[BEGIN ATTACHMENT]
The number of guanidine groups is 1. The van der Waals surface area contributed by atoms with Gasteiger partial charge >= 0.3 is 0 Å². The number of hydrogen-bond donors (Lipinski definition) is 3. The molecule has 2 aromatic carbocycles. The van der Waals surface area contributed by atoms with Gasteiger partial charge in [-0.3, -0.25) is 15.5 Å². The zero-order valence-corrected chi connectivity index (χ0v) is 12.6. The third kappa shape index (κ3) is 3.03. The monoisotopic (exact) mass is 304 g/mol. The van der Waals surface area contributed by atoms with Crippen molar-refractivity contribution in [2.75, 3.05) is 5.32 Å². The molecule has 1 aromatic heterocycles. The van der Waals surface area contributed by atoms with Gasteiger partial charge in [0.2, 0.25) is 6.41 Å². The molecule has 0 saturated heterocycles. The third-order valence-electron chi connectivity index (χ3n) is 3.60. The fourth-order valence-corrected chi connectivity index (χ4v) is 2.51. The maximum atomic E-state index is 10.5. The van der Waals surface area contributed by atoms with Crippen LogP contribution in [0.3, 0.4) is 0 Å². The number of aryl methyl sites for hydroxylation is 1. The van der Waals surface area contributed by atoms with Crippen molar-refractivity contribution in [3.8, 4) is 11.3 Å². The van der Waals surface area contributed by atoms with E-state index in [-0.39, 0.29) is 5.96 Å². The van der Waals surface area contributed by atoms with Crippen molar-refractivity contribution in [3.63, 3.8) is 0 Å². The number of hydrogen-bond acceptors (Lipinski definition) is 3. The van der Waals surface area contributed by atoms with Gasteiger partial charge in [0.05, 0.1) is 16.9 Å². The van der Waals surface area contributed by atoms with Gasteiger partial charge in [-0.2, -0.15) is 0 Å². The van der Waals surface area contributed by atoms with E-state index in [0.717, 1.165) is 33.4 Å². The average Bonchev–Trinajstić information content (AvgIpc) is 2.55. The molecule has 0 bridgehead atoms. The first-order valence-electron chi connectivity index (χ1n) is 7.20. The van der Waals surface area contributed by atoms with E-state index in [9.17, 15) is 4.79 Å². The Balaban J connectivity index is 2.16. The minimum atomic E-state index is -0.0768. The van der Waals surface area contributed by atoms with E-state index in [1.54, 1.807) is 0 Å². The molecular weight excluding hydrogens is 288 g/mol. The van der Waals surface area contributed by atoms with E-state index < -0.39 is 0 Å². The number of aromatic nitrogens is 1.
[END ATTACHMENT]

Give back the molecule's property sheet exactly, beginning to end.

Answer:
The number of guanidine groups is 1. The van der Waals surface area contributed by atoms with Gasteiger partial charge >= 0.3 is 0 Å². The number of hydrogen-bond donors (Lipinski definition) is 3. The molecule has 2 aromatic carbocycles. The van der Waals surface area contributed by atoms with Gasteiger partial charge in [-0.3, -0.25) is 15.5 Å². The zero-order valence-corrected chi connectivity index (χ0v) is 12.6. The third kappa shape index (κ3) is 3.03. The monoisotopic (exact) mass is 304 g/mol. The van der Waals surface area contributed by atoms with Crippen molar-refractivity contribution in [2.75, 3.05) is 5.32 Å². The molecule has 1 aromatic heterocycles. The van der Waals surface area contributed by atoms with Gasteiger partial charge in [0.2, 0.25) is 6.41 Å². The molecule has 0 saturated heterocycles. The third-order valence-electron chi connectivity index (χ3n) is 3.60. The fourth-order valence-corrected chi connectivity index (χ4v) is 2.51. The maximum atomic E-state index is 10.5. The van der Waals surface area contributed by atoms with Crippen LogP contribution in [0.3, 0.4) is 0 Å². The number of aryl methyl sites for hydroxylation is 1. The van der Waals surface area contributed by atoms with Crippen molar-refractivity contribution in [3.8, 4) is 11.3 Å². The van der Waals surface area contributed by atoms with E-state index in [-0.39, 0.29) is 5.96 Å². The van der Waals surface area contributed by atoms with Crippen molar-refractivity contribution in [3.63, 3.8) is 0 Å². The number of hydrogen-bond acceptors (Lipinski definition) is 3. The van der Waals surface area contributed by atoms with Gasteiger partial charge in [0.05, 0.1) is 16.9 Å². The van der Waals surface area contributed by atoms with Gasteiger partial charge in [-0.2, -0.15) is 0 Å². The van der Waals surface area contributed by atoms with E-state index in [0.717, 1.165) is 33.4 Å². The average Bonchev–Trinajstić information content (AvgIpc) is 2.55. The molecule has 0 bridgehead atoms. The first-order valence-electron chi connectivity index (χ1n) is 7.20. The van der Waals surface area contributed by atoms with E-state index in [9.17, 15) is 4.79 Å². The Balaban J connectivity index is 2.16. The minimum atomic E-state index is -0.0768. The van der Waals surface area contributed by atoms with E-state index in [1.54, 1.807) is 0 Å². The molecular weight excluding hydrogens is 288 g/mol. The van der Waals surface area contributed by atoms with E-state index < -0.39 is 0 Å². The number of aromatic nitrogens is 1.